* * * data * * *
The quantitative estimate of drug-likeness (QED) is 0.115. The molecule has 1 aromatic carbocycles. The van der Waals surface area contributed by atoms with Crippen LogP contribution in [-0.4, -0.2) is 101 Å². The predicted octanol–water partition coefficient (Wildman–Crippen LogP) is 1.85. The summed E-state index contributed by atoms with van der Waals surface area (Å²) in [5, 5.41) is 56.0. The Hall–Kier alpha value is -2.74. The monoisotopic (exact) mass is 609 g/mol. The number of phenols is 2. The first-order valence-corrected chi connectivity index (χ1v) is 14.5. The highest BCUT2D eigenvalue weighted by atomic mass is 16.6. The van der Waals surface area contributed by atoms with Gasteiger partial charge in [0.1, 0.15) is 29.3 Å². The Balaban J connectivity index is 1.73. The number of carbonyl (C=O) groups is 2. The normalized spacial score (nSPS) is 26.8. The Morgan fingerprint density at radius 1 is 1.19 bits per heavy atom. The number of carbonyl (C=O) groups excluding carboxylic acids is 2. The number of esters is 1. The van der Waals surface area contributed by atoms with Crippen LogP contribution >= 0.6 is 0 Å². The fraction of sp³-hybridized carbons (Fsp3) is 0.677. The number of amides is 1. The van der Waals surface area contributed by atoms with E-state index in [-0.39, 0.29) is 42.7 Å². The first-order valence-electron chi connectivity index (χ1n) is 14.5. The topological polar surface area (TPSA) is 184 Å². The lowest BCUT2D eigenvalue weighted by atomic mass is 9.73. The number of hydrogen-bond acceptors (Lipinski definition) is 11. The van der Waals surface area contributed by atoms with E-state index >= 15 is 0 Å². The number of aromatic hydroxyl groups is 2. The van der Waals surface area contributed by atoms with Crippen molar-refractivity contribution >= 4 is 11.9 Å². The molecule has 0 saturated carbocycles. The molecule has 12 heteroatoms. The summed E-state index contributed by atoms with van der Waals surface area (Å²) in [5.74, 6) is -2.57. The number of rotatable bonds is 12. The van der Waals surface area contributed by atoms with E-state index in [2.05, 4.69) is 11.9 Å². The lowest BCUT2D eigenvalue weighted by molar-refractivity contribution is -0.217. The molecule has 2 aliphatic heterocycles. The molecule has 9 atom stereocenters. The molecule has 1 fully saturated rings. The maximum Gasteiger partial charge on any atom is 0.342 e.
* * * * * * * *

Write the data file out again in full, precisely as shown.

The quantitative estimate of drug-likeness (QED) is 0.115. The molecule has 1 aromatic carbocycles. The van der Waals surface area contributed by atoms with Crippen LogP contribution in [-0.4, -0.2) is 101 Å². The predicted octanol–water partition coefficient (Wildman–Crippen LogP) is 1.85. The summed E-state index contributed by atoms with van der Waals surface area (Å²) in [5, 5.41) is 56.0. The Hall–Kier alpha value is -2.74. The monoisotopic (exact) mass is 609 g/mol. The number of phenols is 2. The first-order valence-corrected chi connectivity index (χ1v) is 14.5. The highest BCUT2D eigenvalue weighted by atomic mass is 16.6. The van der Waals surface area contributed by atoms with Gasteiger partial charge in [0.1, 0.15) is 29.3 Å². The Balaban J connectivity index is 1.73. The number of carbonyl (C=O) groups is 2. The normalized spacial score (nSPS) is 26.8. The Morgan fingerprint density at radius 1 is 1.19 bits per heavy atom. The number of carbonyl (C=O) groups excluding carboxylic acids is 2. The number of esters is 1. The van der Waals surface area contributed by atoms with Crippen LogP contribution >= 0.6 is 0 Å². The fraction of sp³-hybridized carbons (Fsp3) is 0.677. The number of amides is 1. The van der Waals surface area contributed by atoms with E-state index in [-0.39, 0.29) is 42.7 Å². The first-order valence-electron chi connectivity index (χ1n) is 14.5. The topological polar surface area (TPSA) is 184 Å². The lowest BCUT2D eigenvalue weighted by atomic mass is 9.73. The number of hydrogen-bond acceptors (Lipinski definition) is 11. The van der Waals surface area contributed by atoms with E-state index >= 15 is 0 Å². The number of aromatic hydroxyl groups is 2. The van der Waals surface area contributed by atoms with Crippen molar-refractivity contribution >= 4 is 11.9 Å². The molecule has 0 saturated carbocycles. The molecule has 12 heteroatoms. The summed E-state index contributed by atoms with van der Waals surface area (Å²) in [5.74, 6) is -2.57. The number of rotatable bonds is 12. The van der Waals surface area contributed by atoms with E-state index in [2.05, 4.69) is 11.9 Å². The lowest BCUT2D eigenvalue weighted by molar-refractivity contribution is -0.217. The molecule has 2 aliphatic heterocycles. The molecule has 9 atom stereocenters. The molecule has 1 fully saturated rings. The maximum Gasteiger partial charge on any atom is 0.342 e.